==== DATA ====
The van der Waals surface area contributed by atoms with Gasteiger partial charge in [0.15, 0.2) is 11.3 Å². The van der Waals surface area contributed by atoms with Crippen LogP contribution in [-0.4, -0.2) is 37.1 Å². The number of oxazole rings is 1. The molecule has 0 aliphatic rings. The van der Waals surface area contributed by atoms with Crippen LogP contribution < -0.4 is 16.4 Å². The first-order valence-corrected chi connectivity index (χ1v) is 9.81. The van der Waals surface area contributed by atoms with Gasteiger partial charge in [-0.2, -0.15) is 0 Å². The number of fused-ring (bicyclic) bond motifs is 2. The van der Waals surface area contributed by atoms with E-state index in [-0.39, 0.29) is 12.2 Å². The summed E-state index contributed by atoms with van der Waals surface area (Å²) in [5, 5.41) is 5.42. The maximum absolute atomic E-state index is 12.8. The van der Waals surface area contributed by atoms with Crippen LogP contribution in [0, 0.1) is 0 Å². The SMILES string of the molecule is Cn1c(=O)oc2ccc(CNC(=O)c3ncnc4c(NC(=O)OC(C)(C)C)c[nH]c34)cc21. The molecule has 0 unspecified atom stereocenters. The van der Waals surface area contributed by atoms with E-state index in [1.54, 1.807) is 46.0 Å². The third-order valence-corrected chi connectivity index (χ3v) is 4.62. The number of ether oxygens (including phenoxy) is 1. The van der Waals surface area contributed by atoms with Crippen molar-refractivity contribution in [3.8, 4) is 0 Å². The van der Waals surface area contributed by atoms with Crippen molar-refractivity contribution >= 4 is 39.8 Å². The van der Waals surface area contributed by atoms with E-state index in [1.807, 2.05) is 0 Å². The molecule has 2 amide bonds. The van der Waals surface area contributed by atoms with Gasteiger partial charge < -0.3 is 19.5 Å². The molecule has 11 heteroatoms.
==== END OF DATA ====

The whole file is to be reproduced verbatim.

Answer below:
The van der Waals surface area contributed by atoms with Gasteiger partial charge in [0.15, 0.2) is 11.3 Å². The van der Waals surface area contributed by atoms with Crippen LogP contribution in [-0.4, -0.2) is 37.1 Å². The number of oxazole rings is 1. The molecule has 0 aliphatic rings. The van der Waals surface area contributed by atoms with Crippen LogP contribution < -0.4 is 16.4 Å². The first-order valence-corrected chi connectivity index (χ1v) is 9.81. The van der Waals surface area contributed by atoms with Gasteiger partial charge in [-0.2, -0.15) is 0 Å². The number of fused-ring (bicyclic) bond motifs is 2. The van der Waals surface area contributed by atoms with E-state index in [-0.39, 0.29) is 12.2 Å². The summed E-state index contributed by atoms with van der Waals surface area (Å²) in [5, 5.41) is 5.42. The maximum absolute atomic E-state index is 12.8. The van der Waals surface area contributed by atoms with Crippen LogP contribution in [0, 0.1) is 0 Å². The SMILES string of the molecule is Cn1c(=O)oc2ccc(CNC(=O)c3ncnc4c(NC(=O)OC(C)(C)C)c[nH]c34)cc21. The molecule has 0 unspecified atom stereocenters. The van der Waals surface area contributed by atoms with E-state index in [1.54, 1.807) is 46.0 Å². The third-order valence-corrected chi connectivity index (χ3v) is 4.62. The number of ether oxygens (including phenoxy) is 1. The van der Waals surface area contributed by atoms with Crippen molar-refractivity contribution in [3.8, 4) is 0 Å². The van der Waals surface area contributed by atoms with Crippen molar-refractivity contribution >= 4 is 39.8 Å². The van der Waals surface area contributed by atoms with E-state index in [1.807, 2.05) is 0 Å². The molecule has 2 amide bonds. The van der Waals surface area contributed by atoms with Gasteiger partial charge < -0.3 is 19.5 Å². The molecule has 11 heteroatoms.